Published in the Huffington Post on January 17, 2017
I recently decided to buy a space heater as a gift for a relative who’s always cold. I took myself over to Bed, Bath & Beyond, coupon in hand (pro tip: they never expire!). What greeted me was an overwhelming array of options; I had no idea we needed so many choices when it comes to space heater features.
A salesman quickly helped me narrow it down to two models from one manufacturer. The most amazing thing was how much relevant comparative information was readily available about them: heating abilities, number of settings, timers and shut-off systems, digital displays, anti-tip and other safety features, power consumption, hidden anti-trip cords, etc. I could even scan a code on my smart phone that would instantly take me to online reviews of the products. Most of all, the price of each one was printed in big, bold letters.
I eventually ran out of time and decided to buy the less expensive one. They seemed to perform the same; the costlier one just had a nicer display. (I don’t think this relative reads my blogs, but in case she does: Sorry for cheaping out and I hope you love the one you got.)
Contrast this experience with making a health care decision. Without question, the health care choices you make—when and where to get care, how much to pay for it—are vastly more consequential than buying a space heater. It isn’t overheated rhetoric to say the choices we make about our health care could have life and death implications.
Yet, choosing health care can feel like you got left in a dark room, spun around three times to disorient you, and then had a blindfold put on just for good measure. Unlike Bed, Bath & Beyond, you probably don’t have a “salesman/navigator” to assist in the process and help narrow your options; you can’t easily get comparative information about quality and performance; and good luck trying to find and compare the prices. (You probably don’t get the never-expire coupon either, but so it goes.)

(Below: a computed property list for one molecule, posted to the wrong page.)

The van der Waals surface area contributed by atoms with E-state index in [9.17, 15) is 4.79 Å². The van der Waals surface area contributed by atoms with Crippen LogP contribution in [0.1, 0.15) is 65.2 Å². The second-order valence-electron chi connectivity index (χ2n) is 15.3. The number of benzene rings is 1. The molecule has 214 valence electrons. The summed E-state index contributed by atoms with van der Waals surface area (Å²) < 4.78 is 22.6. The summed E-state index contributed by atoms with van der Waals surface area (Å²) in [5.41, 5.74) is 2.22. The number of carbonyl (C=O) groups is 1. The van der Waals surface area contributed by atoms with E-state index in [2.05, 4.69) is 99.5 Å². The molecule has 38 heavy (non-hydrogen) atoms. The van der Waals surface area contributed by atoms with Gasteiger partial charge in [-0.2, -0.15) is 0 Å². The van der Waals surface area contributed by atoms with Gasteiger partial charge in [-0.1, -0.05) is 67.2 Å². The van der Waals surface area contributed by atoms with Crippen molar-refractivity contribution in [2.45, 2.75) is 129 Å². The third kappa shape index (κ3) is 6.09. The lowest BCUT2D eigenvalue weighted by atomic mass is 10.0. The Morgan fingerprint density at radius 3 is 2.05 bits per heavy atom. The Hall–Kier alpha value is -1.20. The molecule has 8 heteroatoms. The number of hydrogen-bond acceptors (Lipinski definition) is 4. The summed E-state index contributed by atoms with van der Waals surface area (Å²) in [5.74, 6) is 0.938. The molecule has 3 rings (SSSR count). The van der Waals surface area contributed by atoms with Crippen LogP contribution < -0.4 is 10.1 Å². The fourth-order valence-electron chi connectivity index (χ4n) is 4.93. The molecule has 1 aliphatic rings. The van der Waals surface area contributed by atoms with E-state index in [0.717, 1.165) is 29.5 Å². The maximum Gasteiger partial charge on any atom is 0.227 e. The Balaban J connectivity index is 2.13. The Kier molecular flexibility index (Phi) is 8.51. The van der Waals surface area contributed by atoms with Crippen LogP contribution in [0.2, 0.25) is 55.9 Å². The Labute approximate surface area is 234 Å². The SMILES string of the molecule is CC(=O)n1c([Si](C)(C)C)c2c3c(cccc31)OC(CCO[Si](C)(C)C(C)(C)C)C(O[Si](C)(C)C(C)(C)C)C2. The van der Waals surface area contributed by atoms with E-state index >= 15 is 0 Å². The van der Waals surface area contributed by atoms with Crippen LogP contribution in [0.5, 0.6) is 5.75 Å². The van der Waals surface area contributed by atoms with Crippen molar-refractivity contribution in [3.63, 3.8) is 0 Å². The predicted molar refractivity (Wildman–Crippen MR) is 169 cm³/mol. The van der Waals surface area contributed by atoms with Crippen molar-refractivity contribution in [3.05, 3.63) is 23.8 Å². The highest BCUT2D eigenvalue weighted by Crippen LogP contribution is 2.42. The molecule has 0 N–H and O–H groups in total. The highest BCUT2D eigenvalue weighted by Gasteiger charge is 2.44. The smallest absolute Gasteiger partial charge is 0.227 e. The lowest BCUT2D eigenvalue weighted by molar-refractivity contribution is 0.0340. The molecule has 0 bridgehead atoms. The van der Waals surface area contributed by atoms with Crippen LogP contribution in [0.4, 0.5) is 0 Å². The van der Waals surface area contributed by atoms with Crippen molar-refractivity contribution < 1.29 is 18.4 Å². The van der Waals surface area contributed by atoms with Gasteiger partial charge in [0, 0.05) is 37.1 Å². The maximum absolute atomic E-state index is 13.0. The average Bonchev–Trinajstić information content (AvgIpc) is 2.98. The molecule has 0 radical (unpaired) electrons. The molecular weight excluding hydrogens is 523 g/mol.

It is obvious that we need to ensure that timely information about health care prices and quality is available, accurate, and understandable. In this era of high-deductible plans, consumers are increasingly paying more out of pocket for their health care and are looking for value. (I’ve written before about the difference between a “consumer” and a “patient”—it is more than semantics.) How much longer will consumers accept a black box of health care prices? Can you imagine walking in to Bed, Bath & Beyond and not being told how much the space heater costs until you’ve already left the store, and you can’t return it for a refund or a discount?
We are making some progress. Some insurance companies are offering tools that make price and quality information available to their members. Both the availability and quality of these tools vary. Consumer Reports recently rated online health care cost and quality tools in New York and nationally, and found that 12 of New York’s health plans make these cost estimator tools available; the other 9 major plans do not. Some tools are better than others. The information provided may sometimes be out of date; for example, a provider may no longer accept a particular type of health insurance, even if it’s listed on the doctor’s or insurance plan’s website. Sometimes the information is incomplete; for example, it’s not clear how much of a listed price will be out of pocket vs. covered by insurance. Some tools are simply easier to navigate and use than others.